A Mailors Flat motorist whose momentary lapse of attention killed a father-of-three two years ago says not a day goes by that he doesn't think about the horror crash.
Joshua Lombardo, 23, pleaded guilty in the County Court of Victoria last month to driving in a manner dangerous causing death.
On Wednesday, he avoided a mandatory jail sentence and was sentenced to a three-year community correction order.
Under that order, he must do 250 hours of unpaid community work.
His driver's licence was disqualified for 18 months.
Lombardo was heading to work on the morning of March 30, 2020 when he turned right onto the Hopkins Highway at Bushfield and into the path of Warrnambool motorcyclist Aaron Flack, 46.
The pair collided and Mr Flack died of chest injuries at the scene.
Judge Michael Cahill said Lombardo's driver-side window was fogged up and therefore obscured.
"You misjudged the distance between your car and the motorcycle and failed to give way to it with dreadful consequences," he said.
He said Lombardo made a "momentary lapse of judgement" which ended in the loss of a human life.
Judge Cahill said Mr Flack's family were burdened and shocked by his death.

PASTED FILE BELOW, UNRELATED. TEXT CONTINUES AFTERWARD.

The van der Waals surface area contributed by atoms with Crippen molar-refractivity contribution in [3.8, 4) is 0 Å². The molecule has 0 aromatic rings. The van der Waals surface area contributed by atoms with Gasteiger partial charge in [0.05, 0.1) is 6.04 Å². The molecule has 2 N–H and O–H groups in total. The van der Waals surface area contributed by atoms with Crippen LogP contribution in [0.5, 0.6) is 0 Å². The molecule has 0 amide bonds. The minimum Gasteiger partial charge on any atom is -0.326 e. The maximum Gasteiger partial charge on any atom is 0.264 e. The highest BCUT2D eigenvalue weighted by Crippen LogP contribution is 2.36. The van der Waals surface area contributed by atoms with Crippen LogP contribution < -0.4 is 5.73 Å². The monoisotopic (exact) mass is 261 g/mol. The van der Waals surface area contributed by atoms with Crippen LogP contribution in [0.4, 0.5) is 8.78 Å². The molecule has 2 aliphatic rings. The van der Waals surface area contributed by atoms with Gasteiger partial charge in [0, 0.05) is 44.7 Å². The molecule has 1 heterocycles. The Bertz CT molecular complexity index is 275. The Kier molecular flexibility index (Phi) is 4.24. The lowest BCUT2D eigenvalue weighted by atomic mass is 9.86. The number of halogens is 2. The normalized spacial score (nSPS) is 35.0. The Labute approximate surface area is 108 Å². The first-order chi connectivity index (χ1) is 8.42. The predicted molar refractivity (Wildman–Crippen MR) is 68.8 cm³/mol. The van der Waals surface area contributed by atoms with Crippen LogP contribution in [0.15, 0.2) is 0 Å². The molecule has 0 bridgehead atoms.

"The loss for them has been profound," he said.
He said victim impact statements from Mr Flack's parents, wife and three teenaged children spoke of the "burning impact of their heartbreaking loss".
The judge said the offence of dangerous driving causing death was a serious one, particularly when it was associated with a loss of life.
"Ordinarily a sentence of imprisonment must follow," he said.
But Judge Cahill said Lombardo's moral culpability was at the lower end of the range and that he wasn't speeding or affected by drugs.
He said he was satisfied Lombardo was remorseful at the time of the collision - stopping to give Mr Flack all the assistance he could and immediately accepting responsibility.
The court heard that during an Office Of Corrections assessment, Lombardo said he was sorry and that "not a day goes by that I don't think about it".
The judge said the man was a youthful offender with strong family support, had an exemplary work life and a low risk of recidivism.
He said he was also satisfied that Lombardo's mild symptoms of anxiety and post traumatic stress disorder would likely be "severally exacerbated if imprisoned".
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